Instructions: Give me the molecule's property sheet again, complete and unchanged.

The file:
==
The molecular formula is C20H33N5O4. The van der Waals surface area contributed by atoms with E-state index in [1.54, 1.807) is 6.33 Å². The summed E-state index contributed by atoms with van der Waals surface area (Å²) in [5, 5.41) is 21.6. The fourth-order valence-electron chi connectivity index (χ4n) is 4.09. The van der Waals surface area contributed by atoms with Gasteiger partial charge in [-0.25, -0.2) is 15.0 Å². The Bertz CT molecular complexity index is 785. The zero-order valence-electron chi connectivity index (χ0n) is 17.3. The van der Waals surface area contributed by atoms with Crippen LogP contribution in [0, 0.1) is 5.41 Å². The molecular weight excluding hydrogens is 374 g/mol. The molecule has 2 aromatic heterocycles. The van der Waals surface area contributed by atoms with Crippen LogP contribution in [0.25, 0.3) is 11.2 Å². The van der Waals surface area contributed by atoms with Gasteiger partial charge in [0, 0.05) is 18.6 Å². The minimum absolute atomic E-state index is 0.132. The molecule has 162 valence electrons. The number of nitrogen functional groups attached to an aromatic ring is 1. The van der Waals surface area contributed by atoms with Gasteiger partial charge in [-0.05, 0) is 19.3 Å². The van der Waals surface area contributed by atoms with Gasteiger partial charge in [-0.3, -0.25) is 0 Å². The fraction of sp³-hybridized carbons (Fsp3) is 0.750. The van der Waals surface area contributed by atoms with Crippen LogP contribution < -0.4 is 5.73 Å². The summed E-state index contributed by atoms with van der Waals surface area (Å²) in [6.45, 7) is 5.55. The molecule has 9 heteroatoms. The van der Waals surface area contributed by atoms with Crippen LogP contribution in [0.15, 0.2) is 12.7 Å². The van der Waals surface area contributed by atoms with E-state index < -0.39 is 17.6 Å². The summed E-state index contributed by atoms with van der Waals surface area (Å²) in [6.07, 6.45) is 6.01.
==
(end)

The molecular formula is C20H33N5O4. The van der Waals surface area contributed by atoms with E-state index in [1.54, 1.807) is 6.33 Å². The summed E-state index contributed by atoms with van der Waals surface area (Å²) in [5, 5.41) is 21.6. The fourth-order valence-electron chi connectivity index (χ4n) is 4.09. The van der Waals surface area contributed by atoms with Gasteiger partial charge in [-0.25, -0.2) is 15.0 Å². The Bertz CT molecular complexity index is 785. The zero-order valence-electron chi connectivity index (χ0n) is 17.3. The van der Waals surface area contributed by atoms with Crippen LogP contribution in [0, 0.1) is 5.41 Å². The molecular weight excluding hydrogens is 374 g/mol. The molecule has 2 aromatic heterocycles. The van der Waals surface area contributed by atoms with Crippen LogP contribution in [0.25, 0.3) is 11.2 Å². The van der Waals surface area contributed by atoms with Gasteiger partial charge in [0, 0.05) is 18.6 Å². The minimum absolute atomic E-state index is 0.132. The molecule has 162 valence electrons. The number of nitrogen functional groups attached to an aromatic ring is 1. The van der Waals surface area contributed by atoms with Gasteiger partial charge in [-0.05, 0) is 19.3 Å². The van der Waals surface area contributed by atoms with Gasteiger partial charge in [-0.3, -0.25) is 0 Å². The fraction of sp³-hybridized carbons (Fsp3) is 0.750. The van der Waals surface area contributed by atoms with Crippen LogP contribution < -0.4 is 5.73 Å². The summed E-state index contributed by atoms with van der Waals surface area (Å²) in [6.45, 7) is 5.55. The molecule has 9 heteroatoms. The van der Waals surface area contributed by atoms with Crippen LogP contribution in [0.15, 0.2) is 12.7 Å². The van der Waals surface area contributed by atoms with E-state index < -0.39 is 17.6 Å². The summed E-state index contributed by atoms with van der Waals surface area (Å²) in [6.07, 6.45) is 6.01.